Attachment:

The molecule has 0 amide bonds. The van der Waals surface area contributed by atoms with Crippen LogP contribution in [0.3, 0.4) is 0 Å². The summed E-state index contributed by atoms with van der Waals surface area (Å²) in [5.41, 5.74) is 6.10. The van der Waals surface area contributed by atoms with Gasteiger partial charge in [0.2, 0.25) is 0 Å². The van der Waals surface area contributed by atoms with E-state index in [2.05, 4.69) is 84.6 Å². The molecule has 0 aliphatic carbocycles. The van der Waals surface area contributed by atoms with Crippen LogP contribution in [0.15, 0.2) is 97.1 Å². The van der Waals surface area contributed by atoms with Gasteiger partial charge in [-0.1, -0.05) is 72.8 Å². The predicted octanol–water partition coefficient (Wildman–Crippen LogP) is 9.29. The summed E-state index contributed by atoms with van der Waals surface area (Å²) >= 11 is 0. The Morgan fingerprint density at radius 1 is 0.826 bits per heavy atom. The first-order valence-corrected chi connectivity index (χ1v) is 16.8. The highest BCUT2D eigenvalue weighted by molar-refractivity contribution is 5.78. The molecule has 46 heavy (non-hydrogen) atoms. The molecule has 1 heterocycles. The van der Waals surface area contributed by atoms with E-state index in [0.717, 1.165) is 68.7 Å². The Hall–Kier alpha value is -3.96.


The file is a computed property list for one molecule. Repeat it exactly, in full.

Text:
The molecule has 0 amide bonds. The van der Waals surface area contributed by atoms with Crippen LogP contribution in [0.3, 0.4) is 0 Å². The summed E-state index contributed by atoms with van der Waals surface area (Å²) in [5.41, 5.74) is 6.10. The van der Waals surface area contributed by atoms with Gasteiger partial charge in [0.2, 0.25) is 0 Å². The van der Waals surface area contributed by atoms with E-state index in [2.05, 4.69) is 84.6 Å². The molecule has 0 aliphatic carbocycles. The van der Waals surface area contributed by atoms with Crippen LogP contribution in [0.15, 0.2) is 97.1 Å². The van der Waals surface area contributed by atoms with Gasteiger partial charge in [-0.1, -0.05) is 72.8 Å². The predicted octanol–water partition coefficient (Wildman–Crippen LogP) is 9.29. The summed E-state index contributed by atoms with van der Waals surface area (Å²) >= 11 is 0. The Morgan fingerprint density at radius 1 is 0.826 bits per heavy atom. The first-order valence-corrected chi connectivity index (χ1v) is 16.8. The highest BCUT2D eigenvalue weighted by molar-refractivity contribution is 5.78. The molecule has 46 heavy (non-hydrogen) atoms. The molecule has 1 heterocycles. The van der Waals surface area contributed by atoms with E-state index in [0.717, 1.165) is 68.7 Å². The Hall–Kier alpha value is -3.96.